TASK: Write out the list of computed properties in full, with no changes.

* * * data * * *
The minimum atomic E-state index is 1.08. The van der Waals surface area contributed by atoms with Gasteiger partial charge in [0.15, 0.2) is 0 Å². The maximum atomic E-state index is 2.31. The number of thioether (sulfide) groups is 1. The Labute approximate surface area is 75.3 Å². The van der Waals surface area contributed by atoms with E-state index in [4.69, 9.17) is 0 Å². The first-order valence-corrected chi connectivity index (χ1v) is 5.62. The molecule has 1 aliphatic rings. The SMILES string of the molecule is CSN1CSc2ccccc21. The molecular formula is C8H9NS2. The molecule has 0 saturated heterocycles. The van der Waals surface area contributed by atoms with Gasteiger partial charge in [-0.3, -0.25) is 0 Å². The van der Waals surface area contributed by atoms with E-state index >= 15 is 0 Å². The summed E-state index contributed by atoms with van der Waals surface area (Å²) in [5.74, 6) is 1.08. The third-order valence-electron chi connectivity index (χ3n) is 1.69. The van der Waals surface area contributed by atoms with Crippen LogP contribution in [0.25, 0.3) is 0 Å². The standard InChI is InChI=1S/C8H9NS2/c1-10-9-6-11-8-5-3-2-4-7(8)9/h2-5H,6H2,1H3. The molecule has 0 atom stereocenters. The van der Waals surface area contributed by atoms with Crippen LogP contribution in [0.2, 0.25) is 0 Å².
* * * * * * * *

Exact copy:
The minimum atomic E-state index is 1.08. The van der Waals surface area contributed by atoms with Gasteiger partial charge in [0.15, 0.2) is 0 Å². The maximum atomic E-state index is 2.31. The number of thioether (sulfide) groups is 1. The Labute approximate surface area is 75.3 Å². The van der Waals surface area contributed by atoms with E-state index in [4.69, 9.17) is 0 Å². The first-order valence-corrected chi connectivity index (χ1v) is 5.62. The molecule has 1 aliphatic rings. The SMILES string of the molecule is CSN1CSc2ccccc21. The molecular formula is C8H9NS2. The molecule has 0 saturated heterocycles. The van der Waals surface area contributed by atoms with Gasteiger partial charge in [-0.3, -0.25) is 0 Å². The van der Waals surface area contributed by atoms with E-state index >= 15 is 0 Å². The summed E-state index contributed by atoms with van der Waals surface area (Å²) in [5.74, 6) is 1.08. The third-order valence-electron chi connectivity index (χ3n) is 1.69. The van der Waals surface area contributed by atoms with Crippen LogP contribution in [0.25, 0.3) is 0 Å². The standard InChI is InChI=1S/C8H9NS2/c1-10-9-6-11-8-5-3-2-4-7(8)9/h2-5H,6H2,1H3. The molecule has 0 atom stereocenters. The van der Waals surface area contributed by atoms with Crippen LogP contribution in [0.2, 0.25) is 0 Å².